We note that the sequence

\$! (= {\ ]- ?' }[ ;. *# ~/ _" )+ <^ |>

contains each character exactly once and is 26 characters long (not counting the spaces). This suggests that the characters map to the alphabet, we transform the grid
 W I I U H L N N Y P G O W R S W Z I X G L X N E R A U N K Y I J U Y C Y Q Y O Z F S C O K D C K F I G I W S M Z S U W S Y H U Q L X Y B Z C Y G E P E N G I B H O K T D C H X Q O K O U I Q Y S W W S C 
We now need to find our way through that, luckily, the title indicates the name of our puzzling god: Demdarr. We can so find the way that leads through the middle grid (marked as bold)

The grid is actually divided into four parts: The top left, the top right, the bottom left, the bottom right. The operations are applied to the row and column of each field. So for the top left 5x5 grid we have col+row=H. The top right 5x5 is col-row=D, the bottom left 5x5 grid is col*row=RD, the bottom right 5x5 is col mod row=A. The results of the operations yield the number in each field, and the field is safe if it agrees with the given result.

The only exception to this is the bottom left grid, here a field is safe if the value mod 26 is either 18/R or 4/D

So the correct path through the whole grid is
 2 3 4 5 6 | 5 6 7 8 9 3 4 5 6 7 | 4 5 6 7 8 4 5 6 7 8 | 3 4 5 6 7 5 6 7 8 9 | 2 3 4 5 6 6 7 8 9 10 | 1 2 3 4 5 -------------------------- 6 12 18 24 30 | 0 1 2 3 4 7 14 21 28 35 | 6 0 1 2 3 8 16 24 32 40 | 6 7 0 1 2 9 18 27 36 45 | 6 7 8 0 1 10 20 30 40 50 | 6 7 8 9 0 

• Nice, only one grid to go now! I hope one of you two gets it, because then I could just give the green tick to the one that solved 2/3 grids, which would be fair.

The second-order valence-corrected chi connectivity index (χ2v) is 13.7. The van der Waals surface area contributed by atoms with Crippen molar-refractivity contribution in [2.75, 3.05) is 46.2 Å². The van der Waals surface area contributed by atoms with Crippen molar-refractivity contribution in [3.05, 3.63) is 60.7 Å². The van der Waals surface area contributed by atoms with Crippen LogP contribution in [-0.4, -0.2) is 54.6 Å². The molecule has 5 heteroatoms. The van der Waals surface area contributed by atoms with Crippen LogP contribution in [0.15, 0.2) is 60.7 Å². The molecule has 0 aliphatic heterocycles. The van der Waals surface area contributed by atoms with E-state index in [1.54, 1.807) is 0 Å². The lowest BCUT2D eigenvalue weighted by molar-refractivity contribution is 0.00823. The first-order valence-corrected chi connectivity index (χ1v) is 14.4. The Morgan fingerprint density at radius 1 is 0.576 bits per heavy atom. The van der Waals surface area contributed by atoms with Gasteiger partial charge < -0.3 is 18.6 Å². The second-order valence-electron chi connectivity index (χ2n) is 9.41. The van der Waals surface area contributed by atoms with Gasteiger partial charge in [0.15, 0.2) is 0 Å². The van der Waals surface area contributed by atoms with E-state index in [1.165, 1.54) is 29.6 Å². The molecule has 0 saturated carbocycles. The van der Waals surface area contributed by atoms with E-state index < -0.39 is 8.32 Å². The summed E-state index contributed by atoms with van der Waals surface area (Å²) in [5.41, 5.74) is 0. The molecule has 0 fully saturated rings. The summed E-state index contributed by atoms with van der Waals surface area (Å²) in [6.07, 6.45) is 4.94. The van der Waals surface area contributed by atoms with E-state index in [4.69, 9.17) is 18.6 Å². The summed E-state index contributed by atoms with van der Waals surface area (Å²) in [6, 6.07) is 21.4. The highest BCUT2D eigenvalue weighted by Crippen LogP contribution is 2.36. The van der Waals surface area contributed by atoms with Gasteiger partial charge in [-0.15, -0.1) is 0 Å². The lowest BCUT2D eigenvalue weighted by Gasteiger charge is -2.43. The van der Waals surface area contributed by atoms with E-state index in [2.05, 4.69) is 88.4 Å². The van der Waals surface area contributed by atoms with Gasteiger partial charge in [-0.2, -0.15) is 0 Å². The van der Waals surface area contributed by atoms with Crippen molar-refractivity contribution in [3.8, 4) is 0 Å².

– user14478
Aug 20, 2015 at 22:47
• @LuxxMiner, the only thing I can't interpret is * = RD, everything else I think I found out. Aug 20, 2015 at 22:59
• If you are on the right track, this might help: Interpret it as * = R, D or * = R and D. No operation between R and D is needed (like +, -, * ...)
– user14478
Aug 20, 2015 at 23:02
• @LuxxMiner, updated the answer with my solution to the last grid Aug 20, 2015 at 23:17
• 30 is 4/D mod 26, I guess.
– f''
Aug 21, 2015 at 1:33

Converting the grid of numbers to their positions in the alphabet, the pattern gives a regular times table grid, however there are five letters in the grid which do not comply with modulo 26 conversion. I'll ignore them for now as they have no bearing on the cells required for the solution.
 1 2 3 4 5 6 7 8 9 10 2 4 6 8 10 12 14 16 18 20 3 6 9 12 15 18 21 24 27 30 4 8 12 16 20 24 28 32 36 40 5 10 15 20 25 30 35 40 45 50 6 12 18 24 30 36 42 48 54 60 7 14 21 28 35 42 49 56 63 70 8 16 24 32 40 48 56 64 72 80 9 18 27 36 45 54 63 72 81 90 10 20 30 40 50 60 70 80 90 100 
Applying mod(x,12) to these (as L is the 12th letter of the alphabet) gives  1 2 3 4 5 6 7 8 9 10 2 4 6 8 10 0 2 4 6 8 3 6 9 0 3 6 9 0 3 6 4 8 0 4 8 0 4 8 0 4 5 10 3 8 1 6 11 4 9 2 6 0 6 0 6 0 6 0 6 0 7 2 9 4 11 6 1 8 3 10 8 4 0 8 4 0 8 4 0 8 9 6 3 0 9 6 3 0 9 6 10 8 6 4 2 0 10 8 6 4 
Every zero is safe, but the bold ones are the path you should take.

• This is the correct answer for this grid, good job!
– user14478
Aug 20, 2015 at 20:44